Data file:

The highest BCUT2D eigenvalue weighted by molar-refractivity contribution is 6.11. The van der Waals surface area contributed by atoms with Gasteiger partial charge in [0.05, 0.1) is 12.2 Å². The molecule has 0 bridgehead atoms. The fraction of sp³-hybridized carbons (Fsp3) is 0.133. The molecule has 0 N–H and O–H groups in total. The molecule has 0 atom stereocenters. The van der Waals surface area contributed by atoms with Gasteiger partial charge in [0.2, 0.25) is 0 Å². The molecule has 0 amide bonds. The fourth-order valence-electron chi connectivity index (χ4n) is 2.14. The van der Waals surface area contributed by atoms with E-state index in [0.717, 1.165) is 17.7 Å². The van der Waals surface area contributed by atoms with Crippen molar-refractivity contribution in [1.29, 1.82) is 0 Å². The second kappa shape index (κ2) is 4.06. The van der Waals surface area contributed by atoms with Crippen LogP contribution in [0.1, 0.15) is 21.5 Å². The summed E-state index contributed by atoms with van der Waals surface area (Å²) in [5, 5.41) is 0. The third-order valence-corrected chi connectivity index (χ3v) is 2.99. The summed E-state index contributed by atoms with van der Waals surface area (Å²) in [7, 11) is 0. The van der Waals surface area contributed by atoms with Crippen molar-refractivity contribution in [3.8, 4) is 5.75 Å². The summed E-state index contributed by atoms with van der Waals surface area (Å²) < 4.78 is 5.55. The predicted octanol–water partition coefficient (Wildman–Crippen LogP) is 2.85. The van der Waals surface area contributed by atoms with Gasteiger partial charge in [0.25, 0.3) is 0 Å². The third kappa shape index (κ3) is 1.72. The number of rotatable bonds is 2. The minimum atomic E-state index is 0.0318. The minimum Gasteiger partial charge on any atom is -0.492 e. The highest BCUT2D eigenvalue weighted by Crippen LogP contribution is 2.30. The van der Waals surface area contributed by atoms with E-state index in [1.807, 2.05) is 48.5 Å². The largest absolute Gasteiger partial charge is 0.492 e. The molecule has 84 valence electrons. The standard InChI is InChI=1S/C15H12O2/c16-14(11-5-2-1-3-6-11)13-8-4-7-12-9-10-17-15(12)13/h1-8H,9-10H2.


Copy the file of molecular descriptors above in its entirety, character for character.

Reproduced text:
The highest BCUT2D eigenvalue weighted by molar-refractivity contribution is 6.11. The van der Waals surface area contributed by atoms with Gasteiger partial charge in [0.05, 0.1) is 12.2 Å². The molecule has 0 bridgehead atoms. The fraction of sp³-hybridized carbons (Fsp3) is 0.133. The molecule has 0 N–H and O–H groups in total. The molecule has 0 atom stereocenters. The van der Waals surface area contributed by atoms with Gasteiger partial charge in [0.2, 0.25) is 0 Å². The molecule has 0 amide bonds. The fourth-order valence-electron chi connectivity index (χ4n) is 2.14. The van der Waals surface area contributed by atoms with E-state index in [0.717, 1.165) is 17.7 Å². The van der Waals surface area contributed by atoms with Crippen molar-refractivity contribution in [1.29, 1.82) is 0 Å². The second kappa shape index (κ2) is 4.06. The van der Waals surface area contributed by atoms with Crippen LogP contribution in [0.1, 0.15) is 21.5 Å². The summed E-state index contributed by atoms with van der Waals surface area (Å²) in [5, 5.41) is 0. The third-order valence-corrected chi connectivity index (χ3v) is 2.99. The summed E-state index contributed by atoms with van der Waals surface area (Å²) in [7, 11) is 0. The van der Waals surface area contributed by atoms with Crippen molar-refractivity contribution in [3.8, 4) is 5.75 Å². The summed E-state index contributed by atoms with van der Waals surface area (Å²) < 4.78 is 5.55. The predicted octanol–water partition coefficient (Wildman–Crippen LogP) is 2.85. The van der Waals surface area contributed by atoms with Gasteiger partial charge in [0.25, 0.3) is 0 Å². The third kappa shape index (κ3) is 1.72. The number of rotatable bonds is 2. The minimum atomic E-state index is 0.0318. The minimum Gasteiger partial charge on any atom is -0.492 e. The highest BCUT2D eigenvalue weighted by Crippen LogP contribution is 2.30. The van der Waals surface area contributed by atoms with E-state index in [1.807, 2.05) is 48.5 Å². The largest absolute Gasteiger partial charge is 0.492 e. The molecule has 84 valence electrons. The standard InChI is InChI=1S/C15H12O2/c16-14(11-5-2-1-3-6-11)13-8-4-7-12-9-10-17-15(12)13/h1-8H,9-10H2.